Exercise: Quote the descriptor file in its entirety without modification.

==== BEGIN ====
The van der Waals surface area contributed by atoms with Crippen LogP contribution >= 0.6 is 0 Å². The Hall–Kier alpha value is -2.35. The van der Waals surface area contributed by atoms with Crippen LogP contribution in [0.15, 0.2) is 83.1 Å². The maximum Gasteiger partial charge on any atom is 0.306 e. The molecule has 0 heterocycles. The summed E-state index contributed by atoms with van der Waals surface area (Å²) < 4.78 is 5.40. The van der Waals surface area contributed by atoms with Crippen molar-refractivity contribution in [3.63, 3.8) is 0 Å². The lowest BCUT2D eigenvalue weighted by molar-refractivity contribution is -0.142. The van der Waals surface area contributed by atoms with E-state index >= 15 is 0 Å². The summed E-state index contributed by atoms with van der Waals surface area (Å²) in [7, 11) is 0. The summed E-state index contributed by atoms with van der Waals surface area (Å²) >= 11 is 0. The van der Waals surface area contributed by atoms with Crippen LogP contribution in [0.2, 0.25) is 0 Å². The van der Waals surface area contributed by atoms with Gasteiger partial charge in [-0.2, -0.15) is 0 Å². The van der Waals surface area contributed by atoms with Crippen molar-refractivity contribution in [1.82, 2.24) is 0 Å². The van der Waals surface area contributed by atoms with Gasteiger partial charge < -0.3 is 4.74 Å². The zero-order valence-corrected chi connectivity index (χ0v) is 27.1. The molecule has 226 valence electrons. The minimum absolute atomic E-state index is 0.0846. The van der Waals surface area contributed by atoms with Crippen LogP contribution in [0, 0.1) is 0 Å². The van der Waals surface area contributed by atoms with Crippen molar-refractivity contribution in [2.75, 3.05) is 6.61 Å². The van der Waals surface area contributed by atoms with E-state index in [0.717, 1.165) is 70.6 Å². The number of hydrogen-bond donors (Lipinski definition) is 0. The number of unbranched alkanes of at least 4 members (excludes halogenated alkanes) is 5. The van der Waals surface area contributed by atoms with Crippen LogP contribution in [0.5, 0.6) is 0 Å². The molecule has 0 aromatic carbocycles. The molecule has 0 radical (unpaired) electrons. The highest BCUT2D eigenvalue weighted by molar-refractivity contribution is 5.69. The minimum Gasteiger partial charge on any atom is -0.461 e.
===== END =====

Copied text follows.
The van der Waals surface area contributed by atoms with Crippen LogP contribution >= 0.6 is 0 Å². The Hall–Kier alpha value is -2.35. The van der Waals surface area contributed by atoms with Crippen LogP contribution in [0.15, 0.2) is 83.1 Å². The maximum Gasteiger partial charge on any atom is 0.306 e. The molecule has 0 heterocycles. The summed E-state index contributed by atoms with van der Waals surface area (Å²) < 4.78 is 5.40. The van der Waals surface area contributed by atoms with Crippen molar-refractivity contribution in [3.63, 3.8) is 0 Å². The lowest BCUT2D eigenvalue weighted by molar-refractivity contribution is -0.142. The van der Waals surface area contributed by atoms with E-state index >= 15 is 0 Å². The summed E-state index contributed by atoms with van der Waals surface area (Å²) in [7, 11) is 0. The summed E-state index contributed by atoms with van der Waals surface area (Å²) >= 11 is 0. The van der Waals surface area contributed by atoms with Crippen LogP contribution in [0.2, 0.25) is 0 Å². The van der Waals surface area contributed by atoms with Gasteiger partial charge in [-0.2, -0.15) is 0 Å². The van der Waals surface area contributed by atoms with Crippen molar-refractivity contribution in [1.82, 2.24) is 0 Å². The van der Waals surface area contributed by atoms with Gasteiger partial charge < -0.3 is 4.74 Å². The zero-order valence-corrected chi connectivity index (χ0v) is 27.1. The molecule has 226 valence electrons. The minimum absolute atomic E-state index is 0.0846. The van der Waals surface area contributed by atoms with Crippen LogP contribution in [0, 0.1) is 0 Å². The van der Waals surface area contributed by atoms with Crippen molar-refractivity contribution in [2.75, 3.05) is 6.61 Å². The van der Waals surface area contributed by atoms with E-state index in [0.717, 1.165) is 70.6 Å². The number of hydrogen-bond donors (Lipinski definition) is 0. The number of unbranched alkanes of at least 4 members (excludes halogenated alkanes) is 5. The van der Waals surface area contributed by atoms with Crippen LogP contribution in [0.5, 0.6) is 0 Å². The molecule has 0 aromatic carbocycles. The molecule has 0 radical (unpaired) electrons. The highest BCUT2D eigenvalue weighted by molar-refractivity contribution is 5.69. The minimum Gasteiger partial charge on any atom is -0.461 e.